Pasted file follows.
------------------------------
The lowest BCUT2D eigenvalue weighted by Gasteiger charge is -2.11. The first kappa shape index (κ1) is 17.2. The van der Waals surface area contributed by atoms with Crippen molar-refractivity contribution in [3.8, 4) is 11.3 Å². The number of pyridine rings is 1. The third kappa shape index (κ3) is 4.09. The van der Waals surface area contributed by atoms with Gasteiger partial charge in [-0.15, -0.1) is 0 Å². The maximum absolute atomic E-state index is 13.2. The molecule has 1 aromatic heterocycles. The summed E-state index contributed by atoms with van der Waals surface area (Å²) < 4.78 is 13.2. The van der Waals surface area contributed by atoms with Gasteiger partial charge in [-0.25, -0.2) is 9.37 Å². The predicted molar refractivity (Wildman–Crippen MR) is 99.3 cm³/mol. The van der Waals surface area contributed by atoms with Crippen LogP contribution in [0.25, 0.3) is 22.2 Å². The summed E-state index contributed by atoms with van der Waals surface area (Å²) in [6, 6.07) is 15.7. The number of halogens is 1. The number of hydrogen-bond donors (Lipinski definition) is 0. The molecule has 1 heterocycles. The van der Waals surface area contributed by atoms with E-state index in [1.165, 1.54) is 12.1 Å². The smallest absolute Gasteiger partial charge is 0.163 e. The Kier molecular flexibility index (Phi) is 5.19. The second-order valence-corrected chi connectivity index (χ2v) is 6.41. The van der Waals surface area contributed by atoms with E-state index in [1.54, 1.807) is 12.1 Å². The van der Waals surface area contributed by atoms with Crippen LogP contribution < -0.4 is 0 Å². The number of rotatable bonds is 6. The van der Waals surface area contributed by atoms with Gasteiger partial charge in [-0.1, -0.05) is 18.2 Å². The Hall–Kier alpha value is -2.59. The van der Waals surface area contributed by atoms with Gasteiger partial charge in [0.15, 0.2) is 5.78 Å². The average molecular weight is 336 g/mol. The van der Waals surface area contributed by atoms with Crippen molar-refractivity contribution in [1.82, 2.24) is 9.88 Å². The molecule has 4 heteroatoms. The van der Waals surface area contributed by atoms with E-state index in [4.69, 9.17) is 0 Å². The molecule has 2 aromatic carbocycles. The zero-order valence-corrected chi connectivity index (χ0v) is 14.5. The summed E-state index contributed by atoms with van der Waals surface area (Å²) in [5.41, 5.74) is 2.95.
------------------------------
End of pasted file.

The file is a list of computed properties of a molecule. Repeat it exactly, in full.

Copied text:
The lowest BCUT2D eigenvalue weighted by Gasteiger charge is -2.11. The first kappa shape index (κ1) is 17.2. The van der Waals surface area contributed by atoms with Crippen molar-refractivity contribution in [3.8, 4) is 11.3 Å². The number of pyridine rings is 1. The third kappa shape index (κ3) is 4.09. The van der Waals surface area contributed by atoms with Gasteiger partial charge in [-0.15, -0.1) is 0 Å². The maximum absolute atomic E-state index is 13.2. The molecule has 1 aromatic heterocycles. The summed E-state index contributed by atoms with van der Waals surface area (Å²) < 4.78 is 13.2. The van der Waals surface area contributed by atoms with Gasteiger partial charge in [-0.25, -0.2) is 9.37 Å². The predicted molar refractivity (Wildman–Crippen MR) is 99.3 cm³/mol. The van der Waals surface area contributed by atoms with Crippen LogP contribution in [0.25, 0.3) is 22.2 Å². The summed E-state index contributed by atoms with van der Waals surface area (Å²) in [6, 6.07) is 15.7. The number of halogens is 1. The number of hydrogen-bond donors (Lipinski definition) is 0. The molecule has 1 heterocycles. The van der Waals surface area contributed by atoms with E-state index in [1.165, 1.54) is 12.1 Å². The smallest absolute Gasteiger partial charge is 0.163 e. The Kier molecular flexibility index (Phi) is 5.19. The second-order valence-corrected chi connectivity index (χ2v) is 6.41. The van der Waals surface area contributed by atoms with E-state index in [1.54, 1.807) is 12.1 Å². The van der Waals surface area contributed by atoms with Crippen LogP contribution < -0.4 is 0 Å². The number of rotatable bonds is 6. The van der Waals surface area contributed by atoms with Gasteiger partial charge in [-0.1, -0.05) is 18.2 Å². The Hall–Kier alpha value is -2.59. The van der Waals surface area contributed by atoms with Gasteiger partial charge in [0.15, 0.2) is 5.78 Å². The average molecular weight is 336 g/mol. The van der Waals surface area contributed by atoms with Crippen molar-refractivity contribution in [1.82, 2.24) is 9.88 Å². The molecule has 4 heteroatoms. The van der Waals surface area contributed by atoms with E-state index in [4.69, 9.17) is 0 Å². The molecule has 2 aromatic carbocycles. The zero-order valence-corrected chi connectivity index (χ0v) is 14.5. The summed E-state index contributed by atoms with van der Waals surface area (Å²) in [5.41, 5.74) is 2.95.